It's a 5 ohm motor, bipolar windings, running from a 6-8.5V supply.
The motor wants 0.5A.
I don't want to spend any more power than I must in driving it, since this
is a battery operated application.
--
Dave's Engineering Page: http://www.dvanhorn.org

Got a need to read Bar codes?  http://www.barcodechip.com
Bi-directional read of UPC-A, UPC-E, EAN-8, EAN-13, JAN, and Bookland, with
two or five digit supplemental codes, in an 8 pin chip, with NO external parts.

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2001\12\17@100822 by David VanHorn

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At 09:52 AM 12/17/01 -0500, Thomas McGahee wrote:
>Chopping is generally used with circuits where the supply
>voltage is considerably higher than the rated voltage of
>the stepper motor. The chopping is used to implement a
>form of more or less constant current control.

Yes, that is what I am trying to do.

>Applying a constant current control to the steppers instead
>of a constant voltage allows larger initial voltages and
>results in better motor torque and faster stepping rates.

Thanks for the definition.


>If your voltage is close to the rated voltage of the steppers,
>then chopping will gain you nothing.

Except power conservation, which I need.

--
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Got a need to read Bar codes?  http://www.barcodechip.com
Bi-directional read of UPC-A, UPC-E, EAN-8, EAN-13, JAN, and Bookland, with
two or five digit supplemental codes, in an 8 pin chip, with NO external parts.

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2001\12\17@135240 by steve

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> It's a 5 ohm motor, bipolar windings, running from a 6-8.5V supply.
> The motor wants 0.5A. I don't want to spend any more power than I must
> in driving it, since this is a battery operated application.

You can't afford the losses of a darlington output device so your
best solution is probably to go semi-discrete with N-ch/P-ch half
bridge drivers or perhaps a low voltage DC motor driver device. Then
add your own current sense/chopper circuit.

I'd be tempted to have a play with MOS output controller IC's you've
already dismissed because of the minimum motor voltage.
AFAICT, the minimum would be dictated by the ability of the
charge pump to get a high enough Vgs on the top FET to turn it
hard on. I would expect that with a 6V supply you're going to be
close enough that even if the Rds on is twice what it is capable of,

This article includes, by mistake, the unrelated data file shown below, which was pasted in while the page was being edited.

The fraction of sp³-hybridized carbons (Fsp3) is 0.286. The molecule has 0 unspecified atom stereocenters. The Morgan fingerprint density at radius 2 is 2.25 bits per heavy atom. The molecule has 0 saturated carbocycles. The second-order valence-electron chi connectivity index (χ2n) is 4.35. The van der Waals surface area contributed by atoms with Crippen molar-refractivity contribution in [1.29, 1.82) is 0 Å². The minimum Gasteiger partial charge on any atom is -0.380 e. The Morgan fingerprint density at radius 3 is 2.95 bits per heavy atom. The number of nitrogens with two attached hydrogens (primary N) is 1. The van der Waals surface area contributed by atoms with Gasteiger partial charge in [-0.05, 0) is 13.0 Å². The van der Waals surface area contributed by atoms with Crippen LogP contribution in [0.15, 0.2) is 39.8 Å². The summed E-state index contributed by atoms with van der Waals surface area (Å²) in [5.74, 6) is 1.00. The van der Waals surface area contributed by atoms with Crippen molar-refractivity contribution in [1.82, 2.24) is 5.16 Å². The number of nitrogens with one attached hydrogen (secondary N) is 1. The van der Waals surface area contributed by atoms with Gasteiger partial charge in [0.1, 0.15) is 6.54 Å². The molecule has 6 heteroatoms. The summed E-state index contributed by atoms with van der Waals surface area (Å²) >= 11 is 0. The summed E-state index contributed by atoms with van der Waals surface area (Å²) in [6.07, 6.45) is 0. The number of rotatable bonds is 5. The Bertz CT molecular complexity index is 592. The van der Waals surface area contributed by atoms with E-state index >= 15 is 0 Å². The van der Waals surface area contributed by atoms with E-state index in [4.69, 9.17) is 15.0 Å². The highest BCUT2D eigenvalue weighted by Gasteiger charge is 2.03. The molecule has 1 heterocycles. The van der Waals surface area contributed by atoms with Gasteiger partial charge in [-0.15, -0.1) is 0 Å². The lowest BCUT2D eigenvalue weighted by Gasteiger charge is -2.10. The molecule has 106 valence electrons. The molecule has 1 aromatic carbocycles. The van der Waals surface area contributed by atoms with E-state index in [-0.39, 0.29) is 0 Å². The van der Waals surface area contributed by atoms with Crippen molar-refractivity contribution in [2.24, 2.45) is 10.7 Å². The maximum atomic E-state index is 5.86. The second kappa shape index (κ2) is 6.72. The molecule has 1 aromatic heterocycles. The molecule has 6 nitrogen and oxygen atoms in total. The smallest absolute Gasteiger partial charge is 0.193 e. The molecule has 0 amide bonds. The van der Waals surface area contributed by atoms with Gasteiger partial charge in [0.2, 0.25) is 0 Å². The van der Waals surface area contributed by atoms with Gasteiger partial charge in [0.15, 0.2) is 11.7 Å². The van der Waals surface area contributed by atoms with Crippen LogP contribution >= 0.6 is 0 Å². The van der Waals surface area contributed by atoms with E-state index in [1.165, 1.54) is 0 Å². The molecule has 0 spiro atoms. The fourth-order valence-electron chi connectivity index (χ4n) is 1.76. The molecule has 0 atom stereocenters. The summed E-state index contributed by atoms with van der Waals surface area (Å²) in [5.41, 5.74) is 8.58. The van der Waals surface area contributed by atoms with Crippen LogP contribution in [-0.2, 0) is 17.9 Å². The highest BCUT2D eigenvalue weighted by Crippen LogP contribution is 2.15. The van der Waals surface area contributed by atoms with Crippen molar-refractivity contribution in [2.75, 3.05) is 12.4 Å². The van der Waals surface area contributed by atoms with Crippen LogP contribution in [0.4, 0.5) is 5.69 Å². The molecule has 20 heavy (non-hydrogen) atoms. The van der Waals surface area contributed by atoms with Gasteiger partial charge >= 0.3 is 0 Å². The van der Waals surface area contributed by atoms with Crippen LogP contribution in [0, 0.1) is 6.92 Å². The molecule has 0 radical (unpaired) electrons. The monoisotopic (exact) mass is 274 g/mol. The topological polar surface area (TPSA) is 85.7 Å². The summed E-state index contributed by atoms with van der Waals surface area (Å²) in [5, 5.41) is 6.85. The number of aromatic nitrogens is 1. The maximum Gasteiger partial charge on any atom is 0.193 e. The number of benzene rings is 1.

you are still on the winning side. Try it. If it works OK for your
needs, flick an email to the chip supplier and ask for their opinion.

Steve.

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2001\12\19@060945 by Vasile Surducan

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On Mon, 17 Dec 2001, David VanHorn wrote:

>
> It's a 5 ohm motor, bipolar windings, running from a 6-8.5V supply.
> The motor wants 0.5A.
> I don't want to spend any more power than I must in driving it, since this
> is a battery operated application.
> --
 I say a bridge half with bipolars, half with MOS will be the better
choice. But I don't see why not 3717, 3770 ; 8.5V x 0.5 = 4.25VA
10V x 0.5 = 5VA
No big difference but easy way.
Vasile

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2001\12\19@104703 by David VanHorn

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At 01:03 PM 12/19/01 +0200, Vasile Surducan wrote:
>On Mon, 17 Dec 2001, David VanHorn wrote:
>
> >
> > It's a 5 ohm motor, bipolar windings, running from a 6-8.5V supply.
> > The motor wants 0.5A.
> > I don't want to spend any more power than I must in driving it, since this
> > is a battery operated application.
> > --
>   I say a bridge half with bipolars, half with MOS will be the better
>choice. But I don't see why not 3717, 3770 ; 8.5V x 0.5 = 4.25VA
>10V x 0.5 = 5VA
>No big difference but easy way.
>Vasile

Their spec says minimum motor voltage of 10V.

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2001\12\19@121131 by Roman Black

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> On Mon, 17 Dec 2001, David VanHorn wrote:
>
> >
> > It's a 5 ohm motor, bipolar windings, running from a 6-8.5V supply.
> > The motor wants 0.5A.
> > I don't want to spend any more power than I must in driving it, since this
> > is a battery operated application.


Sounds like a small 17 frame or pancake stepper,
2.5v 0.5A. You are unlikely to get better than
2:1 with any chopper IC so it will probably
cost you 200mA+ from the battery anyway.

Unless you need high speeds, I think the best
solution is to switch to a 12v 200mA motor,
these still have decent speeds and torques at
6v, and being unipolar you only need 4 tiny
fets to drive the motor, you can use low sat fets
as you only need 4 and the circuit is simple
enough to wire.

Another good point about the higher inductance
12v motor is that you can implement simple slow
pwm from the pic outputs, good for low power
"hold" modes and stuff. Now you will probably tell
me you have to use the 2.5v motor? ;o)
-Roman